Once the retreatant settles into the silence, the retreat days flow very easily into one another.  In addition, nights and days have a real continuity.  One particular night my sleep was fitful and unsettled.  Disturbing dreams interrupted any sense of rest.  And then lying awake, around 3:00AM, a little frustrated, the Lord gave me a gift that gave great meaning to the day and night.  He reminded me of my last conversation with Det. Steven McDonald after he spoke here to our Confirmation candidates on December 14, just a month here before his sudden death.  I have shared this story with you.  When I remarked to Steven that night how strong he seemed in terms of his voice and presentation, Steven quickly responded, “Father, what did you expect?  I pray everyday.”  The gifts of that conversation and the Lord bringing me to remember that conversation in those pre-dawn hours, struggling to sleep, gave me great understanding and insight.

The retreat was a very good experience for me as it always is.  Although we attend daily Mass, priests do not concelebrate as is the Jesuit custom at Eastern Point.  I miss our daily Mass at St. Anne’s.  Re-entry after retreat is always a challenge.  The patterns and learnings of the retreat are pleasing, soothing, and encouraging.  Putting them into practice as part of my daily routine at home is difficult.  Of course, modern technology, particularly the smart phones are a challenge.  I struggle to understand why on a silent retreat a person would bring their cell phone out and start to scroll through.  In the communal silence, we find encouragement and support in one another’s silence.  The cell phone presence violates that.  And yet looking up the weather, reading e-mails, checking the news, reading about the Mets, Pope Francis, Long Island news and national news were all stumbling blocks for me in keeping the spirit of the silence.  After the second day with frustration mounting, I put my cell phone in the car.  It worked.  The spectacular nature of Eastern Point, the reflection on scripture, and God sharing his love all triumphed over anything the cell phone or other forms of technology could offer.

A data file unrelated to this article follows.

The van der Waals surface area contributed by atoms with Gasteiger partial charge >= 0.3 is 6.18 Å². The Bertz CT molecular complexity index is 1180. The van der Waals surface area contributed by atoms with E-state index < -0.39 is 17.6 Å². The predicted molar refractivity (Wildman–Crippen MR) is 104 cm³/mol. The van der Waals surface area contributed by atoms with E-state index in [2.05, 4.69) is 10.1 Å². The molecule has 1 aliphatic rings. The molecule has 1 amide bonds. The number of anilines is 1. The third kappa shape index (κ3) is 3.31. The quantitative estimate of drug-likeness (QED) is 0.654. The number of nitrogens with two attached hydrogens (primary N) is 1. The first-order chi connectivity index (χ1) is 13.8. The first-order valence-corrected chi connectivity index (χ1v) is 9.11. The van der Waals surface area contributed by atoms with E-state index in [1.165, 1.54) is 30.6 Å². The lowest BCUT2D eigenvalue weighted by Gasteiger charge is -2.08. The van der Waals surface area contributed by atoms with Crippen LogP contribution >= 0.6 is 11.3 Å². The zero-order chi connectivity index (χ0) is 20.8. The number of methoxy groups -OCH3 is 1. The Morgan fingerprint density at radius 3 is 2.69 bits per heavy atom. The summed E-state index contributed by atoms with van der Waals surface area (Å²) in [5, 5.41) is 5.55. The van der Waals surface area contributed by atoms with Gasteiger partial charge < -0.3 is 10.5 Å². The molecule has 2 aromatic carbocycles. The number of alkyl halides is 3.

Lent was a great time for retreat.  Usually, I go in January, but this was a great time.  I’ll be looking to go next year during Lent.

As I write to you on this last night of retreat; I look forward to one of my concluding exercises for retreat reading the Pastoral Prayer of Aelred of Rievaulx, a twelfth century monk.  In this Pastoral Prayer, the abbot prays for the monks entrusted to his care.  The prayer was given to me several years ago by one of the Jesuits here.  He recommended it as an excellent prayer for a parish pastor.  I will pray it this evening with the people of St. Anne in my mind, heart, and soul.

Peace be to you.

Fr. Tom

 

 

 

 

 

 

 

 

 

 

 

 

 

 

 

 

 

 

 

 

 

 

 

 

 

 

 

 

 

 

 

 

 

 

 

 

 

 

 

 

 

 

 

 

 

 

 

 

 

 

 

 

 

 

 

 

 

 

 

 

 

 

 

 

 

 

 

 

 

 

 

 

 

 

 

 

 

 

 

 

 

 

 

 

 

 

 

 

 

 

 

 

 

 

 

 

 

 

 

 

 

 

 

 

 

 

 

 

 

 

The letters are available in PDF and require Adobe Reader to view.  If you do not have Adobe Reader, you can download it for FREE by clicking the graphic to the right.